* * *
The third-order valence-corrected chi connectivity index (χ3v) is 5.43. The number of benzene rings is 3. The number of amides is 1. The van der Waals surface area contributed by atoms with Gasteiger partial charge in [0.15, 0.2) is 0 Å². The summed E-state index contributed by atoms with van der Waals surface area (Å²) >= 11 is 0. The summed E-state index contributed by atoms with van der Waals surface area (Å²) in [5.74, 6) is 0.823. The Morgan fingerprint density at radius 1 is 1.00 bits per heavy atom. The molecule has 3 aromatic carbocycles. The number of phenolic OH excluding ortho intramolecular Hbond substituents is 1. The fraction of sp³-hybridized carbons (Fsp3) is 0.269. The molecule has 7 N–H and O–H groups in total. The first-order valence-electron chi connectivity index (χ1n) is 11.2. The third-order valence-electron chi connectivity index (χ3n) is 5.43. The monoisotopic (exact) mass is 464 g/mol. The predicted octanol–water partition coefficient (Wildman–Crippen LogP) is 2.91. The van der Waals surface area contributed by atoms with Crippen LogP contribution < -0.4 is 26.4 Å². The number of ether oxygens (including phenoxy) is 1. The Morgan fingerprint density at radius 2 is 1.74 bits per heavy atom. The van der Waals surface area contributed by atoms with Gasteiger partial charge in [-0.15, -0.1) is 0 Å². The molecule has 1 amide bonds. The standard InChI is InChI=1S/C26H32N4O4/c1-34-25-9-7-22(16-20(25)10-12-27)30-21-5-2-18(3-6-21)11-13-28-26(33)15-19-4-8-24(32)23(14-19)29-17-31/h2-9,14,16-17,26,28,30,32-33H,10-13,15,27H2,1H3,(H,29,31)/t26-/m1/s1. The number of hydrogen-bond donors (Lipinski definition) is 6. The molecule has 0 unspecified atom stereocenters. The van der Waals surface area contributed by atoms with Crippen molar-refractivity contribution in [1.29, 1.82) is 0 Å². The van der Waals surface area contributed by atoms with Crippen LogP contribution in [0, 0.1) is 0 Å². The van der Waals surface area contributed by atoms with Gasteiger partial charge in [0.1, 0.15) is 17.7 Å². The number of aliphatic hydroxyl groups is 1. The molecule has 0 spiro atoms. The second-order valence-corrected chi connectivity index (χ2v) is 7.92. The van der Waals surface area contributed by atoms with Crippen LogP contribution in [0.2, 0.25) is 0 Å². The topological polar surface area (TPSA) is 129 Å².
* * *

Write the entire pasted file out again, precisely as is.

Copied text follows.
The third-order valence-corrected chi connectivity index (χ3v) is 5.43. The number of benzene rings is 3. The number of amides is 1. The van der Waals surface area contributed by atoms with Gasteiger partial charge in [0.15, 0.2) is 0 Å². The summed E-state index contributed by atoms with van der Waals surface area (Å²) >= 11 is 0. The summed E-state index contributed by atoms with van der Waals surface area (Å²) in [5.74, 6) is 0.823. The Morgan fingerprint density at radius 1 is 1.00 bits per heavy atom. The molecule has 3 aromatic carbocycles. The number of phenolic OH excluding ortho intramolecular Hbond substituents is 1. The fraction of sp³-hybridized carbons (Fsp3) is 0.269. The molecule has 7 N–H and O–H groups in total. The first-order valence-electron chi connectivity index (χ1n) is 11.2. The third-order valence-electron chi connectivity index (χ3n) is 5.43. The monoisotopic (exact) mass is 464 g/mol. The predicted octanol–water partition coefficient (Wildman–Crippen LogP) is 2.91. The van der Waals surface area contributed by atoms with Crippen LogP contribution < -0.4 is 26.4 Å². The number of ether oxygens (including phenoxy) is 1. The Morgan fingerprint density at radius 2 is 1.74 bits per heavy atom. The van der Waals surface area contributed by atoms with Gasteiger partial charge in [-0.15, -0.1) is 0 Å². The molecule has 1 amide bonds. The standard InChI is InChI=1S/C26H32N4O4/c1-34-25-9-7-22(16-20(25)10-12-27)30-21-5-2-18(3-6-21)11-13-28-26(33)15-19-4-8-24(32)23(14-19)29-17-31/h2-9,14,16-17,26,28,30,32-33H,10-13,15,27H2,1H3,(H,29,31)/t26-/m1/s1. The number of hydrogen-bond donors (Lipinski definition) is 6. The molecule has 0 unspecified atom stereocenters. The van der Waals surface area contributed by atoms with Crippen molar-refractivity contribution in [1.29, 1.82) is 0 Å². The van der Waals surface area contributed by atoms with Crippen LogP contribution in [0, 0.1) is 0 Å². The van der Waals surface area contributed by atoms with Gasteiger partial charge in [0.1, 0.15) is 17.7 Å². The number of aliphatic hydroxyl groups is 1. The molecule has 0 spiro atoms. The second-order valence-corrected chi connectivity index (χ2v) is 7.92. The van der Waals surface area contributed by atoms with Crippen LogP contribution in [0.2, 0.25) is 0 Å². The topological polar surface area (TPSA) is 129 Å².